As the fallout of the pandemic becomes apparent, we have made three large grants from our Community Resilience Fund that aim to help local communities recover stronger.
OCF’s Community Resilience Fund, set up in March as a rapid response to the pandemic, has so far made over £600,000 in grants to charities and community groups across Oxfordshire, thanks to pioneering funders such as the Indigo Trust and the National Emergencies Trust.
In July we took the difficult decision to limit the amount of grants available for the ‘respond better’ phase, in preparation for both a second wave of infections, and for the longer-term socio-economic fallout of the crisis. A portion of our fund was earmarked to help communities recover stronger, working with charity partners to capitalise on their learning from the pandemic and lockdown.
A consultation process with charity leaders across the county led to 18 charities being considered for funding. After a two-stage application process and rigorous assessment by OCF’s independent Grants Panel, three key long-term projects have been selected:
- Oxford Hub has been awarded £44,700 for its Oxford Together legacy project. The charity initiated the Oxford Together movement during lockdown so that residents wanting to offer help and support to their neighbours had a mechanism to find people in need. The service matched over 1,600 volunteers in just 11 weeks and will now build on this work by appointing two programme managers to recruit and manage volunteers, and develop the digital infrastructure that enabled the matching and social phone calls services. The project will expand existing partnerships with Citizens Advice, Home-Start and Age UK Oxfordshire.
- South Oxfordshire Food and Education Alliance (SOFEA) has received £50,000 for its Community Larder From the start of lockdown, SOFEA distributed over 40,000 free food boxes to individuals and families living in areas of multiple deprivation across Oxfordshire, working with local charity partners, statutory organisations and residents’ associations in order to establish 49 new distribution hubs. Before COVID-19, Community Larders were already gaining in popularity, operating as low-cost membership schemes where families could collect food and access wraparound services such as benefits advice and shared events. SOFEA will now use the opportunity provided by lockdown food distribution to embed the Community Larder model into 50 new areas, employing area managers to shore up the logistics and communications across the network.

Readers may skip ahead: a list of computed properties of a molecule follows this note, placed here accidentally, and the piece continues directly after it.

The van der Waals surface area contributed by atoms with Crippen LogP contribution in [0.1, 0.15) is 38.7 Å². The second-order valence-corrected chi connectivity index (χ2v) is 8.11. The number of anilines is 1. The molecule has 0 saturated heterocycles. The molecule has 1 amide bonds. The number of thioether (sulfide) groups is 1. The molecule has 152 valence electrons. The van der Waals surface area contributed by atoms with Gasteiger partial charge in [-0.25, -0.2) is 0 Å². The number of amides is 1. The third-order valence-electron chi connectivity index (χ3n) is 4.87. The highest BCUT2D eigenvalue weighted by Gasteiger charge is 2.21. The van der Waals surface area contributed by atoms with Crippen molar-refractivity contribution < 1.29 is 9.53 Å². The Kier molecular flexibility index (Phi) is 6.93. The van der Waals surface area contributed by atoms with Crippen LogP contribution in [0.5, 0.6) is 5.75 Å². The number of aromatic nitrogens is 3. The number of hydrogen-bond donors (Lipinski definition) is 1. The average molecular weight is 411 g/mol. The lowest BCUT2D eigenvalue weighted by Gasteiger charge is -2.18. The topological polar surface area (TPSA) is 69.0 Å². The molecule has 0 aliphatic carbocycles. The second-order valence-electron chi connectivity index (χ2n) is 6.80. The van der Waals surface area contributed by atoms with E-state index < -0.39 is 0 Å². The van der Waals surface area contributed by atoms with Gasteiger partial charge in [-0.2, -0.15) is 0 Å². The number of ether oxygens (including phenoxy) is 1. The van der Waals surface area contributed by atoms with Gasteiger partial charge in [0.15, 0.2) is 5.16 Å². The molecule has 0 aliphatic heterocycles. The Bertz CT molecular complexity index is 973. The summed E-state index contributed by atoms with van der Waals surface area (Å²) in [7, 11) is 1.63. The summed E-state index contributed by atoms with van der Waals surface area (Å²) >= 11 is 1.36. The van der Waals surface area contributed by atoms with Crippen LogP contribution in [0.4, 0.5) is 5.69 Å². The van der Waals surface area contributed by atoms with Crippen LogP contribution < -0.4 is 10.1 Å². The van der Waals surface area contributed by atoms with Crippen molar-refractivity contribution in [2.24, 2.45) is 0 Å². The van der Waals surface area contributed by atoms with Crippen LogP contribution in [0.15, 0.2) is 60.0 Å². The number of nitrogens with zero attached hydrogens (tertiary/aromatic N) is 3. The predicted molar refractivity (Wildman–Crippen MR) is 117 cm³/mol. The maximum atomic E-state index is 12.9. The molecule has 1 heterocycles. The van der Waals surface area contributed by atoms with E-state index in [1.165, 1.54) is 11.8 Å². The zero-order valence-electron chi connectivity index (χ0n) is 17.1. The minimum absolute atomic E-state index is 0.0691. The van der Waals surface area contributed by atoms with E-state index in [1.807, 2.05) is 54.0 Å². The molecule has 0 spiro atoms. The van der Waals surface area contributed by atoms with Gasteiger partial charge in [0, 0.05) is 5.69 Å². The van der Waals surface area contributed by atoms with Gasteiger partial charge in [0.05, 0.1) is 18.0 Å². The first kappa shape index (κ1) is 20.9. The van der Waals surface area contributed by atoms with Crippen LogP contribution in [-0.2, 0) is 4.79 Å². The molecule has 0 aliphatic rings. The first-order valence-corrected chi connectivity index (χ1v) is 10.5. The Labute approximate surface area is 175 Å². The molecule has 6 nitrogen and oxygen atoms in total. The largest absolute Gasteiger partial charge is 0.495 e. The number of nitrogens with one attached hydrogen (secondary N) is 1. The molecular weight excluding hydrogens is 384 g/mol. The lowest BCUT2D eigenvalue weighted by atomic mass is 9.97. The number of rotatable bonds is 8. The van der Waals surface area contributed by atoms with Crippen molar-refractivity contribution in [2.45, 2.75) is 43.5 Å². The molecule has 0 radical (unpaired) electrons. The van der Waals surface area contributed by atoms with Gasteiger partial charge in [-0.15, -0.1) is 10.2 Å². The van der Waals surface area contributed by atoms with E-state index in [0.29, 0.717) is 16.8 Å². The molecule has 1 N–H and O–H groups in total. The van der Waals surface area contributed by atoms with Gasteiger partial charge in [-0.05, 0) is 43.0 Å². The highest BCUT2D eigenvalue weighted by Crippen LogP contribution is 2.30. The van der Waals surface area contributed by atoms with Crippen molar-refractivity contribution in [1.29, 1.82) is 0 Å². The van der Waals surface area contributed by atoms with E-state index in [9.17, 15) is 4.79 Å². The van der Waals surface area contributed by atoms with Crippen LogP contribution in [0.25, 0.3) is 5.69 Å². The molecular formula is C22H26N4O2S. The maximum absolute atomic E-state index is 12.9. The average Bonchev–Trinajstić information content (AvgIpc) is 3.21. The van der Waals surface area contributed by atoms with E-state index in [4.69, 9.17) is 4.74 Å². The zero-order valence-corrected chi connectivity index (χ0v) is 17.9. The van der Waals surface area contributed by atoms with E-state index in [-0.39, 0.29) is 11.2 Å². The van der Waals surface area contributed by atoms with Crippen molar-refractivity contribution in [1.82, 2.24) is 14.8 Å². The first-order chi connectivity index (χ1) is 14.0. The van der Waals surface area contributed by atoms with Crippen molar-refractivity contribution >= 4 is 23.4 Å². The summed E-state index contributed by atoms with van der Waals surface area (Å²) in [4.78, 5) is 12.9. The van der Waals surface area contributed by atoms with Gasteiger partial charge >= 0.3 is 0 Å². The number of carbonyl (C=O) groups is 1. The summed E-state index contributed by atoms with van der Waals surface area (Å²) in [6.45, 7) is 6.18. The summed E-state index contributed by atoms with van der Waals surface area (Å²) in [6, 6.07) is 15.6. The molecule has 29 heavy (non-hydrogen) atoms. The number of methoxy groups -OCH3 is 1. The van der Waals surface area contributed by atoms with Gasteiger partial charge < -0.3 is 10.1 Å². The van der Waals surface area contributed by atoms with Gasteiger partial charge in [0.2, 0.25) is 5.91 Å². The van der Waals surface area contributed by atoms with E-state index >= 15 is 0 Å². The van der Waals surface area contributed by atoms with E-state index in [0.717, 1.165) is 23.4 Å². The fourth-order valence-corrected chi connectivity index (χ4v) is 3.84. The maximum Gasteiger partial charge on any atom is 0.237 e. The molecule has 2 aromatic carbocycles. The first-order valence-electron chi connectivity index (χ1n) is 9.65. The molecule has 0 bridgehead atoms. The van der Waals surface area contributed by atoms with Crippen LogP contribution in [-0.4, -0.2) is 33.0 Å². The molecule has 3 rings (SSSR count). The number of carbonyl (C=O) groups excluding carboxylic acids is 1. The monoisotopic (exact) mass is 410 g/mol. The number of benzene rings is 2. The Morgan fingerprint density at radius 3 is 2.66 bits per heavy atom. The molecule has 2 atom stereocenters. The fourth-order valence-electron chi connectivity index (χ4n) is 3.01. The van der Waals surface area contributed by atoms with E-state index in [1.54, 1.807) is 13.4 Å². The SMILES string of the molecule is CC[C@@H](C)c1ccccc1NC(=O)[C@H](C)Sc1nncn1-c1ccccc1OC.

- Asylum Welcome will use £50,000 for its project to strengthen community groups that support refugees. Refugees’ needs have been exacerbated by COVID-19, including around food, finance, health, housing, education/employment and delays to asylum claims. During lockdown the charity identified that grassroots community organisations, many of which are not formal charities, had become the first and most trusted point of contact for people in need. Partnering with Refugee Resource, Asylum Welcome will provide technical, financial and advocacy support to boost the capacity of refugee community organisations, appointing a part-time coordinator with lived experience to pull together resources and volunteers.
OCF’s CEO Adrian Sell comments: “These are strategic investments that we hope will reach a variety of different communities that have been strongly affected by the pandemic. We chose these organisations because they embody partnership working, operating collaboratively with other local charities and bringing the voices and views of the people they help into their decision-making.”
Chair of OCF’s Grants Panel Laura Chapman comments: “We were impressed by all of these charities in terms of their ambition and vision, their rigorous project planning, and their proven practical track record in mobilising large numbers of volunteers. We hope these factors will combine to help OCF’s funding go further over the next year, and genuinely strengthen local communities at this most difficult time.”